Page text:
Officer Alex offers a glimpse into a true crime story
He closed his eyes, pulled deeply on a smoke and held it to his lips long after his lungs could expand no more, His body froze for a few precious seconds before releasing as if it was his last act and to be cherished forever, the bitter heat of the tobacco smoke scratching at his throat, his nose...
Perhaps he was right. Perhaps it should be cherished forever. Perhaps it was his last act. Who knew? Who knew anything? Certainly not this dead bastard lying at his feet between the coffee table and the couch where he now sat.
It wasn’t good etiquette, and certainly wasn’t good business sense, but he needed to be still while he had the room to himself so he could concentrate on the job at hand. Thoughts of the past creeping in were contradictory to this, but that’s why he was sitting. Smoking. Which was also against the rules, now that he thought about it, but who cared? The gentlemen inches from his discounted T.J. Maxx Florsheims, perhaps? Hah. He only wished he could be offended now instead of being dead.
Moments passed and finally the detective grabbed the arm of the couch and pulled himself up. Mechanism of injury? Medical device? An offensive discontinued flag? You had to start somewhere. The perfectly circular holes on his back trickling blood that now more closely resembled the sheen of his black leather shoes than a firetruck were his first clues.
“Most likely not a suicide,” our man said with his cigarette apparently arc-welded to his lower lip, the coal flashing all around without ever breaking free.
He crossed his left foot over the body to go to his right, heading towards the kitchen that was separated from this living room by a small breakfast bar, littered with cola cans in various states of emptiness, overflowing ashtrays, and thoroughly ignored mail of all kinds. The duplex itself couldn’t have boasted more than 800 square feet, but again, who cared? Less to search.
The odor of cordite was still faintly in the air despite the contamination of his tobacco so he knew the crime had most likely taken place inside the house. But there was no immediate sign as to where, and his lifeless customer had no firearm of his own that he could see to explain the scent. And so he began to search for any blood trails that might be elsewhere in the house, and as he did so he pulled open the door to the fridge.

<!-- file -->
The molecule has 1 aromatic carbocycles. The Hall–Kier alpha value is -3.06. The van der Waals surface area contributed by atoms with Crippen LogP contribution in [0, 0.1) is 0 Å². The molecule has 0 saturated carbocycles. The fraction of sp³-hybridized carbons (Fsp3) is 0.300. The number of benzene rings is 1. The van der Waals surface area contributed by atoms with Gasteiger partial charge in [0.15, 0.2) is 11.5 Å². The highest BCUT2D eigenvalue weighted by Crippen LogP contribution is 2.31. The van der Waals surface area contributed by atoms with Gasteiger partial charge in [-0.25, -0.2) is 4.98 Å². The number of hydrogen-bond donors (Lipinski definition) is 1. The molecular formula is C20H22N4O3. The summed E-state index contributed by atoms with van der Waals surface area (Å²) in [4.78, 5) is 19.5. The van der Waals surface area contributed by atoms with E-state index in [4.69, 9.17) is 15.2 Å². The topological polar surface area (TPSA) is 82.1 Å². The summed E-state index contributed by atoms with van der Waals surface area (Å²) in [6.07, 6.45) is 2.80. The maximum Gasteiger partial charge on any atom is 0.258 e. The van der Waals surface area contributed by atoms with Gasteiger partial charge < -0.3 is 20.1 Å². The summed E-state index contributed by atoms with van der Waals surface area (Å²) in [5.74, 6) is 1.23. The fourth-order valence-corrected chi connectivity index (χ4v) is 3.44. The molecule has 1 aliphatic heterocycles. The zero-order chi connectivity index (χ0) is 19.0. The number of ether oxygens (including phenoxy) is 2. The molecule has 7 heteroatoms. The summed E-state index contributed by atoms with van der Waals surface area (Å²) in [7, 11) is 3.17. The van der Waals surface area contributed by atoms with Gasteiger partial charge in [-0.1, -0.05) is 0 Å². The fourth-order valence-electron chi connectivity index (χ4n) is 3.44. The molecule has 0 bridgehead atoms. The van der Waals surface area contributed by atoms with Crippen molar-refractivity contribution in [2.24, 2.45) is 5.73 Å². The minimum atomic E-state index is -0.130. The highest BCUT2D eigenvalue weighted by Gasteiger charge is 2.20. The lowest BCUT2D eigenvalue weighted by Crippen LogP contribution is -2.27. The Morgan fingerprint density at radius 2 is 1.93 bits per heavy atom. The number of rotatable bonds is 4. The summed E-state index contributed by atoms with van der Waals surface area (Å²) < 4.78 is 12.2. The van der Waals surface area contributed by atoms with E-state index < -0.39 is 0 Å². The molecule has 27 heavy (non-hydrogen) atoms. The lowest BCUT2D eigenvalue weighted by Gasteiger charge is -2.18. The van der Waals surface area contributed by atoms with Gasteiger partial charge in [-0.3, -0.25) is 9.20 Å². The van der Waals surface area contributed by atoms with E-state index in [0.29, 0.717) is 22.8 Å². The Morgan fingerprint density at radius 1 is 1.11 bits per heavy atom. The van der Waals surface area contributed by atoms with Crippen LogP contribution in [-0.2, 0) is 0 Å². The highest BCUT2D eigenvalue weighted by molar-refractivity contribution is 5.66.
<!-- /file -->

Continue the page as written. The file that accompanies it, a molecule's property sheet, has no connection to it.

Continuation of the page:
What could he say? He took comfort in what people liked to eat, or at least what they had on-hand should they choose to eat. They usually had more food than he ever did, but I actually think he liked it simply because he usually forgot to eat most meals, and their normalcy of diet—even a bad one—was comforting to him. (Where this habit started he had no idea, but he’d done it since his first death call, so creepy or not, at least it was consistent.)
He let the refrigerator door shut on its own after a brief inspection (the fridge’s inside was very condiment-heavy with almost no edible food to be seen) and proceeded down a short hallway that ended in the shape of a golf club. There was no blood on the floor, the walls, or even the ceiling back here, but the trash cans were empty, too, so that means someone had possibly made a run.
Again his thoughts began to whirl and lose cohesion, so he absentmindedly bent an elbow and pulled two fingers to his mouth, only to find the cigarette he was craving had been long since extinguished and there were no more to be had in his coat pockets.
At the end of this hallway there was also a door to the backyard he was going to have to comb through eventually, but at this moment he only saw his black-and-white reflection in the door panel windows. You could tell he didn’t recognize himself.
For the second time that night, he froze solid. He let his eyes slip from his reflection to the brass door handle that led to the world outside, and began to reach out as if to leave. Forever.
As before, he broke his paralysis and as before, he reached up to his mouth with a cigarette that was no longer there and laughed; how appropriate.
He let out a long sigh and went back to work. It’s what he did, and would always do.
A true detective.
When officer Alexander D. Teach is not patrolling our fair city on the heels of the criminal element, he spends his spare time volunteering for the Boehm Birth Defects Center.